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Chinese used prisoners sell cheap wow gold : World of Warcraft General Discussions

Posted: June 27th, 2013, 7:18 pm
 
lechris29

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chinese used prisoners sell cheap wow gold


As a prisoner at the ChengDu labour camp, Xiao Qiao farm virtual ores and herbs day and night in the World Of Warcraft game with an epic flyer.

Qiao says he was one of scores of prisoners forced to play online games to build up credits that prison guards would then trade for real money. The 54-year-old, a

former prison guard who was jailed for three years in 2004 for "illegally petitioning" the central government about corruption in his hometown, reckons the operation

was even more lucrative than the physical labour that prisoners were also forced to do.

"Prison bosses sold cheap wow gold by a website caled mmoapex," Qiao told the Guardian. "There were 300 prisoners forced to play games. We worked 12-hour shifts in the

camp. I heard them say they could earn 5,000-6,000rmb [£470-570] a day. We didn't see any of the money. The computers were never turned off." http://www.tault.com/buy-wow-gold/

Memories from his detention at ChengDu re-education-through-labour camp in Heilongjiang province from 2004 still haunt Liu. As well as backbreaking mining toil, he

carved chopsticks and toothpicks out of planks of wood until his hands were raw and assembled car seat covers that the prison exported to South Korea and Japan. He was

also made to memorise communist literature to pay off his debt to society.

But it was the forced online gaming that was the most surreal part of his imprisonment. The hard slog may have been virtual, but the punishment for falling behind was

real.

"If I couldn't complete my work quota, they would punish me physically. They would make me stand with my hands raised in the air and after I returned to my dormitory

they would beat me with plastic pipes. We kept playing until we could barely see things," he said.

It is known as "gold farming", the practice of building up credits and online value through the monotonous repetition of basic tasks in online games such as World of

Warcraft. The trade in virtual assets is very real, and outside the control of the games' makers. Millions of gamers around the world are prepared to pay real money

for such online credits, which they can use to progress in the online games.

The trading of virtual currencies in multiplayer games has become so rampant in China that it is increasingly difficult to regulate. In April, the Sichuan provincial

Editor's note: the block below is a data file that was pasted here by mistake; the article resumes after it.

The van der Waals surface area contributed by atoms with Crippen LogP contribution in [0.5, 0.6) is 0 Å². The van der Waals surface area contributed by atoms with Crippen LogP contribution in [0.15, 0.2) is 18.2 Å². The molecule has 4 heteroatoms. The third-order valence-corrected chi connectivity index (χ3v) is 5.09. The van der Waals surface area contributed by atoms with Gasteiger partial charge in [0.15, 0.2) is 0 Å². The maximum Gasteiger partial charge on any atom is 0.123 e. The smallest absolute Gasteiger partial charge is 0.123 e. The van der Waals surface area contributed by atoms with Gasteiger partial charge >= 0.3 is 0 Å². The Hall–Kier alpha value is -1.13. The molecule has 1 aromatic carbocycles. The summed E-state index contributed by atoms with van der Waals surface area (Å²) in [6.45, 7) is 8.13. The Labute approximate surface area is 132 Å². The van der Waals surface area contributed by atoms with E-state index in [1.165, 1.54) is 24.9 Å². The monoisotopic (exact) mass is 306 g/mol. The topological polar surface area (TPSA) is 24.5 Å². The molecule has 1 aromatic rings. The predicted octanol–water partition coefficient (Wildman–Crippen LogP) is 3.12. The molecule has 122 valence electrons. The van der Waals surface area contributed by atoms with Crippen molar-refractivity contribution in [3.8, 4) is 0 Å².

government in central China launched a court case against a gamer who stole credits online worth about 3000rmb.

The lack of regulations has meant that even prisoners can be exploited in this virtual world for profit.

According to figures from the China Internet Centre, nearly £1.2bn of make- believe currencies were traded in China in 2008 and the number of gamers who play to earn

and trade credits are on the rise.

It is estimated that 80% of all gold farmers are in China and with the largest internet population in the world there are thought to be 100,000 full-time gold farmers

in the country.

In 2009 the central government issued a directive defining how fictional currencies could be traded, making it illegal for businesses without licences to trade. But

Liu, who was released from prison before 2009 believes that the practice of prisoners being forced to earn online currency in multiplayer games is still widespread.

"Many prisons across the north-east of China also forced inmates to play games. It must still be happening," he said.

"China is the factory of virtual goods," said Jin Ge, a researcher from the University of California San Diego who has been documenting the gold farming phenomenon in

China. "You would see some exploitation where employers would make workers play 12 hours a day. They would have no rest through the year. These are not just problems

for this industry but they are general social problems. The pay is better than what they would get for working in a factory. It's very different," said Jin.

"The buyers of virtual goods have mixed feelings … it saves them time buying online credits from China," said Jin.

The emergence of gold farming as a business in China – whether in prisons or sweatshops could raise new questions over the exporting of goods real or virtual from the

country. http://www.tault.com/buy-wow-gold/

"Prison labour is still very widespread – it's just that goods travel a much more complex route to come to the US these days. And it is not illegal to export prison

goods to Europe, said Nicole Kempton from the Laogai foundation, a Washington-based group which opposes the forced labour camp system in China.



http://www.tault.com/buy-wow-gold/


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